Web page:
Current Research and Logistical Considerations for Gene Therapy in Hemophilia


A recent review poses gene therapy as a novel treatment option with potential to reduce health care disparities globally.

The treatment paradigm for hemophilia differs between countries due to varied socioeconomic environments, and a recent review poses gene therapy as a novel treatment option with potential to reduce disparities.

The current standard of care for hemophilia, which is characterized by joint, tissue, and sometimes intracranial bleeds, includes clotting factor replacement with factor VIII (FVIII) for hemophilia A and factor IX (FIX) for hemophilia B. Prophylactic treatment with factor replacement or non-factor treatment is typically recommended to reduce bleeding episodes and minimize long-term effects on joints.

In high-income countries (HICs), the recommended agents for standard prophylaxis are typically available despite their a high cost. While more than 60% of the global factor supply is consumed by HICs, more than 75% of patients with hemophilia live in low- and middle-income countries (LMICs) where treatment options may be limited. The cost and limited availability of clotting factor concentrate in LMICs have led to different treatment guidelines, predominantly recommending low-dose prophylaxis and even low-dose treatment for bleeding episodes. The quality of life for patients with hemophilia globally varies due to the differing treatment approaches.

The review, published in the Journal of Blood Medicine, highlights both advances in gene therapy for hemophilia and potential challenges to widespread uptake.

Gene therapy mediated by adeno-associated virus (AAV) vectors is a novel approach to hemophilia A or B treatment, and it has potential to cure hemophilia after a single infusion. Several of these products are on the cusp of regulatory approval, but disparities still persist between HICs and LMICs. Only 7 LMICs out of 137 (4%) have participated in clinical trials, for example.

“Gene therapy offers an exciting opportunity to reduce health inequity in people with hemophilia globally and contribute to improved quality of life, societal and global gains. Adaptation of gene therapy implementation in LMIC versus HIC is essential and requires the use of an implementation science framework.”

One AAV-FIX vector for hemophilia B demonstrated stable FIX expression at low levels for up to 8 years, and 2 vectors have shown stable FIX levels in the mild hemophilia range for up to 1.5 years. Several other vectors targeting FIX levels are being studied in earlier trials. In hemophilia A, just one FVIII gene therapy has been monitored for up to 5 years so far and has shown a continuous decline in FVIII expression. But overall, gene therapy products show potential to reduce hemophilia severity in the long term and reduce bleeding event rates and factor use.

Clinical trials have generally found AAV-mediated gene therapy for FIX and FVIII safe, but more long-term research on safety outcomes is needed. Overall efficacy has also varied between both vector types and between individuals treated with the same vector. This could be due to a variety of causes, but further follow-up data were requested by regulatory agencies ahead of potential approval. Still, current research suggests that a single infusion of gene therapy can lead to either milder hemophilia or normal clotting in eligible patients for at least 5 to 8 years or longer.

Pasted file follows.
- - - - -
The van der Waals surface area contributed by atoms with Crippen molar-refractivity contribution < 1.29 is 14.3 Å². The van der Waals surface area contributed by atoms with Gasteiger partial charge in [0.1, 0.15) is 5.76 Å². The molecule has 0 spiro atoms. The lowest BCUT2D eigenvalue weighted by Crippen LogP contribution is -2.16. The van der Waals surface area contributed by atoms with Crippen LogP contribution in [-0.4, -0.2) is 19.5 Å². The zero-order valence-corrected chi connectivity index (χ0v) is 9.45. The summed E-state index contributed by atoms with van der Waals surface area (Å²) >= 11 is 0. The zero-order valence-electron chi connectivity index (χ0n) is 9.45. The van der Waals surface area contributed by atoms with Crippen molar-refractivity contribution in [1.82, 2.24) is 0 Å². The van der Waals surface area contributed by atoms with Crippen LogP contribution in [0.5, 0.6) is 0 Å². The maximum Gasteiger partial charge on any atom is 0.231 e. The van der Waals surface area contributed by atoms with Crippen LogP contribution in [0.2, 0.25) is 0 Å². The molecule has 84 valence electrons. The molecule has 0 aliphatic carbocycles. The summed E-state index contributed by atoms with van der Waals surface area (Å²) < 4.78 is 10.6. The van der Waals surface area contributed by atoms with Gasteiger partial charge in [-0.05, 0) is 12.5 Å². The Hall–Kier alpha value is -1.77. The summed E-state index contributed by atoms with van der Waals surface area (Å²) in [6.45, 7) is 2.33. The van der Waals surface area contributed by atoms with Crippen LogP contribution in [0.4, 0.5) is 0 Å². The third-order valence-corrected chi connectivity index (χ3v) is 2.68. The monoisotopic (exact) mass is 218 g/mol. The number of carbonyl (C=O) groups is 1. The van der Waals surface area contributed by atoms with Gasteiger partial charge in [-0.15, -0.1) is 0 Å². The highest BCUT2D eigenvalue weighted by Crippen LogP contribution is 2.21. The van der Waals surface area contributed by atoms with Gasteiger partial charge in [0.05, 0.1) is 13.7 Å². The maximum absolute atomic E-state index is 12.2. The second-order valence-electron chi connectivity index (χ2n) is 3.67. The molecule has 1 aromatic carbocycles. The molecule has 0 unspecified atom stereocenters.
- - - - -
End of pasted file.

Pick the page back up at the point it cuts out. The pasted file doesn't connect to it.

A keystep ahead of widespread gene therapy implementation isassessing regulatory policies to ensure they include gene therapy. The FDA and EMA published industry guidance, but regulatory framework may need to be established in many LMICs. Educational programs regarding gene therapy will also be important to more widespread use upon approval, particularly in LMICs.

Financial resources are also a concern, as the proposed price of gene therapy is $1 million to $3 million per dose. While trials are still ongoing and market price is only estimated thus far, 5 cost-effectiveness analyses have already been conducted based on estimated prices and assumed time frames between treatments based on current trial results. Overall, the analyses determined that gene therapy, although significantly more expensive per dose than FIX or FVIII prophylaxis, would potentially reduce lifetime costs of hemophilia treatment. Still, country-specific financial strategies will need to be tailored to ensure patients can gain access to gene therapy.

“Relevant clinical, educational, regulatory, and financial aspects need to be tackled and at times reinvented to cultivate a broadly accessible landscape for this novel treatment technology, dissimilar to any previous one,” the authors concluded. “Particularly, people with hemophilia in countries with limited access to current standard hemophilia treatments have an opportunity for significant improvements in mortality and morbidity.”


Bolous NS, Bhatt N, Bhakta N, Neufeld EJ, Davidoff AM, Reiss UM. Gene therapy and hemophilia: Where do we go from here? J Blood Med. Published online October 6, 2022. doi:10.2147/JBM.S371438

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